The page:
[whatwg] Thread to run Web Socket feedback from the protocol ?

Jonas Sicking jonas at sicking.cc
Fri Dec 4 14:30:02 PST 2009

On Fri, Dec 4, 2009 at 9:52 AM, Alexey Proskuryakov <ap at webkit.org> wrote:
> On 04.12.2009, at 4:12, Anne van Kesteren wrote:
>>> On the other hand, it can't possibly work like XMLHttpRequest - for
>>> whatever reason, the Web Sockets spec says that events are posted
>>> asynchronously. Maybe I'm not the last an only one to get confused by this
>>> difference from XMLHttpRequest events.
>> XMLHttpRequest network events are "asynchronous" too.
> Looks like the spec says so now. Does any browser post XMLHttpRequest events
> asynchronously? This change in the spec is not harmless, as it seems to make
> readystatechange event pretty much useless.

Depends which events we are talking about. Events that are fired as a
result of network activity is inheritly asynchronous since network
events arrive asynchronously. For example "progress" events or "load"

Other events must be synchronous, for example the "readystatechange"
event that is fired during the call to XMLHttpRequest.open, or the
"loadstart" event fired from XMLHttpRequest.send must be fired

However for the events that are fired as a result of network activity,
I see no reason to fire these events asynchronously from that code.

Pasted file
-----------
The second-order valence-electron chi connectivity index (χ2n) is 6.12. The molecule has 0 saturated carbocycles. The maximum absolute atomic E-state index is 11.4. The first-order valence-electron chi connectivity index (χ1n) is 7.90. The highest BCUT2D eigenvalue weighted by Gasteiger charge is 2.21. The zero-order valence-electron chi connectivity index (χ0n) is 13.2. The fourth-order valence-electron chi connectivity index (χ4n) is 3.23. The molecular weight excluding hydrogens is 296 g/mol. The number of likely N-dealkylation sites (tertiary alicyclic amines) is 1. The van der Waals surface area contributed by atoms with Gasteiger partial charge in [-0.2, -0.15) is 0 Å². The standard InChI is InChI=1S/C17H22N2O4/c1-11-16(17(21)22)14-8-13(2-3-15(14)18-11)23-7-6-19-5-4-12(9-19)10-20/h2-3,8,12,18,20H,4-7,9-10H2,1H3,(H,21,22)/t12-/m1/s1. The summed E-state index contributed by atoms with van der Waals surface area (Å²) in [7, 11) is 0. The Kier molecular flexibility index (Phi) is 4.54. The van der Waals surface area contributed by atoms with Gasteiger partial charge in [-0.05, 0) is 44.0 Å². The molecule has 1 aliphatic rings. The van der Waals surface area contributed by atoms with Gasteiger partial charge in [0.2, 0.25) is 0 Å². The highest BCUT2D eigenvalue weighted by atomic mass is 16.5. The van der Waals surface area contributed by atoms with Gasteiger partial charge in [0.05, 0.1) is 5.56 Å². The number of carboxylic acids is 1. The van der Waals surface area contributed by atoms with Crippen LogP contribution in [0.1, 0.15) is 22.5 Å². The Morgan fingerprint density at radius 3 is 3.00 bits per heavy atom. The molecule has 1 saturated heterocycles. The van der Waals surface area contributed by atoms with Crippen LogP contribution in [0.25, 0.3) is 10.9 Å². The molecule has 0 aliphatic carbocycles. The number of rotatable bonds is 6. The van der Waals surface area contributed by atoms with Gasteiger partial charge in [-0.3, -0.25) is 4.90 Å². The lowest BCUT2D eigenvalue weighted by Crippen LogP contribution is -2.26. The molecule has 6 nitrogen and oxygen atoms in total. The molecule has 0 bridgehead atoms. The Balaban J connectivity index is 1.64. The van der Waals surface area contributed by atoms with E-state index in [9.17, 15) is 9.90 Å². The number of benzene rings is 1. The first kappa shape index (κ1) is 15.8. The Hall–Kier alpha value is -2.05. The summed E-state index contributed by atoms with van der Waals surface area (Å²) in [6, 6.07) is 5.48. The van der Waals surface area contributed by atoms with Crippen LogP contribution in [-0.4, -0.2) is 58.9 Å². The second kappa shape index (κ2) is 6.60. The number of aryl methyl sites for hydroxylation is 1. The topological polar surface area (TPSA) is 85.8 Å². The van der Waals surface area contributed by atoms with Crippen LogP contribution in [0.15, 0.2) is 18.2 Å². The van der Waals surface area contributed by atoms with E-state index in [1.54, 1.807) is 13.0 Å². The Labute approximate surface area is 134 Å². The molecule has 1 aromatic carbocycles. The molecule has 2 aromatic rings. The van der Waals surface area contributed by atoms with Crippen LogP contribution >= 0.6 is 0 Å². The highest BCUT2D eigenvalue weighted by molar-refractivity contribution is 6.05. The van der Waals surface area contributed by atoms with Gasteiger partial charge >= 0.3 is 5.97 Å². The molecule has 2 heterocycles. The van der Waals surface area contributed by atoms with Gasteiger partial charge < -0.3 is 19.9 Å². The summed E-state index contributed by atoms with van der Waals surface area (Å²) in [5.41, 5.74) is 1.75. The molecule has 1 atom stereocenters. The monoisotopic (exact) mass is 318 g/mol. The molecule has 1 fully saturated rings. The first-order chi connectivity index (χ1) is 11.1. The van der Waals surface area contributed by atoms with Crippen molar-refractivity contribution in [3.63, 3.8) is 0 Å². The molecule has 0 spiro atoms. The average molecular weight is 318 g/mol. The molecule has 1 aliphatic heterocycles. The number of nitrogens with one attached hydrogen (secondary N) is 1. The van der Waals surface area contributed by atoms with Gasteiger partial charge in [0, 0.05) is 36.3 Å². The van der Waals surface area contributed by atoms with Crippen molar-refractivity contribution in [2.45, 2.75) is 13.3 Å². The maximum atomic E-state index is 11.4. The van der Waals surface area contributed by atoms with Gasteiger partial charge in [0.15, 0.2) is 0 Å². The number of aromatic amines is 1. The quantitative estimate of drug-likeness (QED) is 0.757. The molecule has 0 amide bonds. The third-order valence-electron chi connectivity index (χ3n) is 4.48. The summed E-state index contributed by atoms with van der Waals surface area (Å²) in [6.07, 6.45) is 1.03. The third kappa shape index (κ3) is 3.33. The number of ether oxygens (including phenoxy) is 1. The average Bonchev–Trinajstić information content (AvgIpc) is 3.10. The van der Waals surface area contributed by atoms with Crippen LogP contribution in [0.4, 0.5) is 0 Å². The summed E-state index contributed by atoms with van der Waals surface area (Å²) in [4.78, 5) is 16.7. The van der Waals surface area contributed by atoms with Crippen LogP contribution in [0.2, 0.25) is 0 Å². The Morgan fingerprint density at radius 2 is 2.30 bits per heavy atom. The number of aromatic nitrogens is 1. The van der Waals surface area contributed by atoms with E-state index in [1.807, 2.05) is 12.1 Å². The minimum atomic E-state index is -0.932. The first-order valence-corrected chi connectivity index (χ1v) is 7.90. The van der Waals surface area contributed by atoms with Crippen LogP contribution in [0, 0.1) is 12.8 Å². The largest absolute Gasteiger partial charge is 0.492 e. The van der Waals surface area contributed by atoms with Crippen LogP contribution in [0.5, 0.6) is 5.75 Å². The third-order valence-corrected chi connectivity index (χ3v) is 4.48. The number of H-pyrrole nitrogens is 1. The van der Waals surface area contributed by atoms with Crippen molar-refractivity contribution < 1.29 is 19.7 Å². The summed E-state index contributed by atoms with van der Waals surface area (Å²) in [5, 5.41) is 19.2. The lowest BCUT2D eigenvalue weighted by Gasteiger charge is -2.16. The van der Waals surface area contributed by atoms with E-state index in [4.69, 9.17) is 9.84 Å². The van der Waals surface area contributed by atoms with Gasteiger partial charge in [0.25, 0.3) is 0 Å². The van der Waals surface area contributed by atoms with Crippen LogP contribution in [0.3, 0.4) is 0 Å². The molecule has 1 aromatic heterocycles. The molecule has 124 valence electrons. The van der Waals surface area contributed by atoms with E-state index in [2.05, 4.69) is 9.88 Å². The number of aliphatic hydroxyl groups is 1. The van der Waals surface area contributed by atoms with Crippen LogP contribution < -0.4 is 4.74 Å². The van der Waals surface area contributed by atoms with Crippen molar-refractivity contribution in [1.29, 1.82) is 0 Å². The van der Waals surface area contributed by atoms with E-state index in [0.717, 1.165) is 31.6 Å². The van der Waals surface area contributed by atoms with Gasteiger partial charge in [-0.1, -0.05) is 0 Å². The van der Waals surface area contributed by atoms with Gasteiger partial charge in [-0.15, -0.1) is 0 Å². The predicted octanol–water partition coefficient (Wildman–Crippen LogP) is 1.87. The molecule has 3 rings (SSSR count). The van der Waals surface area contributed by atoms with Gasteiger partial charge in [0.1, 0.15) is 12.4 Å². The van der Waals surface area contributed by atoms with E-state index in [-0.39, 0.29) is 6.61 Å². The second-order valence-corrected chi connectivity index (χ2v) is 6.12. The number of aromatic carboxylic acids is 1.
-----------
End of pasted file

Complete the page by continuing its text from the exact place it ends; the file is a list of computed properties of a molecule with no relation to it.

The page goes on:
I.e. when a network request is finished, XMLHttpRequest takes several

* Sets readystate to 4
* Fires "readystatechange"
* Fires "load"
* Fires "loadend"
* Makes responseXML non-null

I see no reason to make these events be fired asynchronously *from the
code that takes all these actions*. In other words, I think the
XMLHttpRequest implementation should look something like:

XMLHttpRequest::OnRequestDone(status) {
  if (status != success) {
    ... error handling ...

  if (isXMLContentType(contentType)) {
    responseXML = parseAsXML(responseText);

  readystate = 4;

Another way to look at it is that I think the following code:

xhr = new XMLHttpRequest;
timerId = setInterval(function() { if(xhr.responseXML)
alert(xhr.responseXML); }, 0);
xhr.onloadend = function() {

should never ever fire the alert.

The whole purpose of firing events asynchronously is to aid
implementations so that they don't need to have a deep callstack when
the event fires, but instead can ensure to be in a stable state when
firing the event. However if the code in question is already started
asynchronously, such as as a result of a network event, then there is
no reason not to fire synchronously.

Firing events asynchronously always introduces hassles. Typically that
conditions change between when the event was scheduled to be fired,
and when the event actually fires. Many times this means that you have
to keep track of the task that will fire the event and under certain
conditions cancel it if what the event indicates is no longer true.
Thus I think we should as a general rule try to fire synchronously
when this doesn't risk destabilizing implementations.

/ Jonas

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